Gopher alum Justin Karstadt makes the most out of delayed Olympics

Karstadt has been working to qualify for the Tokyo Olympics since he graduated in 2019.

Justin Karstadt competes on the parallel bars against Penn State at the Sports Pavilion on Jan. 23, 2016.

Maddy Fox, Daily File Photo

Justin Karstadt competes on the parallel bars against Penn State at the Sports Pavilion on Jan. 23, 2016.

AJ Condon

Minnesota men’s gymnastics alum Justin Karstadt has been away from the Gophers for over a year now, but he’s still pursuing his goal of being an Olympian. 

The 2019 graduate moved back home to Toronto to train at his longtime gymnastics club. Over the summer, Karstadt competed in the Pan-American Games for the Canadian team, helping the team to a bronze medal while finishing in the top eight on both the pommel horse and parallel bars. 

Karstadt is continuing his push to be part of the Canadian national team moving forward. He has been training every day in hopes of making it to Tokyo and has stayed connected with national team personnel.

“The national team’s coach actually lives about 20 minutes from my new gym,” he said. “I’ve been very connected with the national team and committed to trying to make Tokyo.”

News of the Olympics’ postponement didn’t come as a shock to Karstadt.

“I wasn’t surprised. The whole coronavirus was growing, and I actually felt like the Olympic committee were the ones behind with taking action and being proactive. I expected that it would be canceled,” Karstadt said. “For me, I am actually okay with it — it gives me more time to increase my difficulty and put the new skills I’ve been working on into my routine.”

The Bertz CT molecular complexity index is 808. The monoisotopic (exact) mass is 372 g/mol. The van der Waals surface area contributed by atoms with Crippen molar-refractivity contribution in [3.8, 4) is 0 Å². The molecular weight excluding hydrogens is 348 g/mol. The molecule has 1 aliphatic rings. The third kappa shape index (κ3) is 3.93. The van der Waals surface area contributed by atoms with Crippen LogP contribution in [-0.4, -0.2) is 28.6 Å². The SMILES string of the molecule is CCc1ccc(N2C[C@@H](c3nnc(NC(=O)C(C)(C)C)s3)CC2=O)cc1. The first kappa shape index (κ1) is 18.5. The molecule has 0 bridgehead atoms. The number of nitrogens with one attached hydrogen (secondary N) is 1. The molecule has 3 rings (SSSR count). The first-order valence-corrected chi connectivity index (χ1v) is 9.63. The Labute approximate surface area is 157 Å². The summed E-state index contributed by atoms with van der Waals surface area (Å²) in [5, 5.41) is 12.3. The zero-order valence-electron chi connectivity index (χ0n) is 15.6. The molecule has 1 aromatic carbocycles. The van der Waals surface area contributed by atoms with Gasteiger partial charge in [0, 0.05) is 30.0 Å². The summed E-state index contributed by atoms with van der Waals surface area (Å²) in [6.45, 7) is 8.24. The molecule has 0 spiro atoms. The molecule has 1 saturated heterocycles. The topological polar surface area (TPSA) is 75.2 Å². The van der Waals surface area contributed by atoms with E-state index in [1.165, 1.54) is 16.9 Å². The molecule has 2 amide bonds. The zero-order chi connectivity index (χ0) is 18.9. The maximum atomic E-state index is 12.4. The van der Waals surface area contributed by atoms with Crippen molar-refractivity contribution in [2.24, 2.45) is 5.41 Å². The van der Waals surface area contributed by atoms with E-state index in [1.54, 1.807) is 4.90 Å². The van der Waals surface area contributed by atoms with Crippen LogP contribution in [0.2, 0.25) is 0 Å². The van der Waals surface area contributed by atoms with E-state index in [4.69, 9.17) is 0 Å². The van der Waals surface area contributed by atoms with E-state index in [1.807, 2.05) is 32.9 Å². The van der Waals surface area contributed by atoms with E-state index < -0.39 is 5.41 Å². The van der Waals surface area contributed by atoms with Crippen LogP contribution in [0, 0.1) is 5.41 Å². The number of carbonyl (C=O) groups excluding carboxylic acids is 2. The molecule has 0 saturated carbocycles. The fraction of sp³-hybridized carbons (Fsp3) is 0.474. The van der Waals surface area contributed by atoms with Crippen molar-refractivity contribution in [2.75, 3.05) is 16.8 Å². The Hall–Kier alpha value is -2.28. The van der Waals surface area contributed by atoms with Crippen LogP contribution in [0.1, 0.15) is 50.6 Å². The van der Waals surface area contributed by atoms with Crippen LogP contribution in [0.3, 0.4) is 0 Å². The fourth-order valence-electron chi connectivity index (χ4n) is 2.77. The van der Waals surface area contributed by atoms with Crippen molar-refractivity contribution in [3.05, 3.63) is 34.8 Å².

It isn’t just about using the extra time to increase aspects of routines and difficulty. Karstadt knows that gymnastics is a tough sport where breaks are few and far between.

“I’ve been dealing with a couple injury problems too, so I think it will help me. Every time you take time off gymnastics, it’s quite difficult,” Karstadt said. “I see it as a great thing where I’m able to rest my whole body. You really got to cherish your opportunities of rest, and I think it came as a good time, at least for me.”

As a Gopher, Karstadt was a four-time All-American with three of them on pommel horse. If all goes according to plan, he has a chance to compete against his former teammate junior Shane Wiskus, who hopes to represent the United States. 

“That would be quite something. We kind of joke about [it]. I’m just really proud of him. We had a really good time together on the team. We were kind of like a good dynamic duo with leading the team,” Karstadt said. “I hope he can get there. I’m pretty confident he can get there.”

Karstadt has a tougher road to the Olympics than Wiskus, but nonetheless is doing what he can to make it possible.

“It’s a bit harder for my path because, for Canada, we didn’t qualify a team. So we can’t send four guys like Team USA can,” Karstadt said. “I’m pretty much fighting for one spot, so I’ll take everything I can.”